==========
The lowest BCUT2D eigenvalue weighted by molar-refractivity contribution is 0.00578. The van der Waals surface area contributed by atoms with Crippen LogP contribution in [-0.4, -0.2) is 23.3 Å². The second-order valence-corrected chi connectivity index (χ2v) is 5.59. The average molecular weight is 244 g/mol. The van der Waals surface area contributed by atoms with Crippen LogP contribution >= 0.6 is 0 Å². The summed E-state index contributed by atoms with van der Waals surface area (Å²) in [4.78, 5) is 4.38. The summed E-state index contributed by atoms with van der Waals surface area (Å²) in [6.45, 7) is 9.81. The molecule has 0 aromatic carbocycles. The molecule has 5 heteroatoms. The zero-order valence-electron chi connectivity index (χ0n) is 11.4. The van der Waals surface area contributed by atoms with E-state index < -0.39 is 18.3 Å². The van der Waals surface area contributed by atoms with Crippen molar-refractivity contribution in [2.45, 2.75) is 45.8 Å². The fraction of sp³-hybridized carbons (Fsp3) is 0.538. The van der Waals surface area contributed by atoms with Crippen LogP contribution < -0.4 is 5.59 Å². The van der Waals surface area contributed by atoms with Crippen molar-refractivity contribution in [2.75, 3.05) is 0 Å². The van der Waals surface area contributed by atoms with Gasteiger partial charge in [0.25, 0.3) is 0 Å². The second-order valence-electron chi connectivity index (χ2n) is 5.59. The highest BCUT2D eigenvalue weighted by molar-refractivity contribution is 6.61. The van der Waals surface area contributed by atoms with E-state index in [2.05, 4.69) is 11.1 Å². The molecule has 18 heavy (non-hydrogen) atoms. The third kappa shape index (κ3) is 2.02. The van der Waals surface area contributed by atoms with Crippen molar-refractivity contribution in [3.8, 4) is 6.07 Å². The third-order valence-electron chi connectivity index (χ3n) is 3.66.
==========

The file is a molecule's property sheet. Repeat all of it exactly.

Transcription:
The lowest BCUT2D eigenvalue weighted by molar-refractivity contribution is 0.00578. The van der Waals surface area contributed by atoms with Crippen LogP contribution in [-0.4, -0.2) is 23.3 Å². The second-order valence-corrected chi connectivity index (χ2v) is 5.59. The average molecular weight is 244 g/mol. The van der Waals surface area contributed by atoms with Crippen LogP contribution >= 0.6 is 0 Å². The summed E-state index contributed by atoms with van der Waals surface area (Å²) in [4.78, 5) is 4.38. The summed E-state index contributed by atoms with van der Waals surface area (Å²) in [6.45, 7) is 9.81. The molecule has 0 aromatic carbocycles. The molecule has 5 heteroatoms. The zero-order valence-electron chi connectivity index (χ0n) is 11.4. The van der Waals surface area contributed by atoms with E-state index < -0.39 is 18.3 Å². The van der Waals surface area contributed by atoms with Crippen molar-refractivity contribution in [2.45, 2.75) is 45.8 Å². The fraction of sp³-hybridized carbons (Fsp3) is 0.538. The van der Waals surface area contributed by atoms with Crippen LogP contribution < -0.4 is 5.59 Å². The van der Waals surface area contributed by atoms with Crippen molar-refractivity contribution in [2.75, 3.05) is 0 Å². The van der Waals surface area contributed by atoms with Gasteiger partial charge in [0.25, 0.3) is 0 Å². The second-order valence-electron chi connectivity index (χ2n) is 5.59. The highest BCUT2D eigenvalue weighted by molar-refractivity contribution is 6.61. The van der Waals surface area contributed by atoms with E-state index in [2.05, 4.69) is 11.1 Å². The molecule has 18 heavy (non-hydrogen) atoms. The third kappa shape index (κ3) is 2.02. The van der Waals surface area contributed by atoms with Crippen molar-refractivity contribution in [3.8, 4) is 6.07 Å². The third-order valence-electron chi connectivity index (χ3n) is 3.66.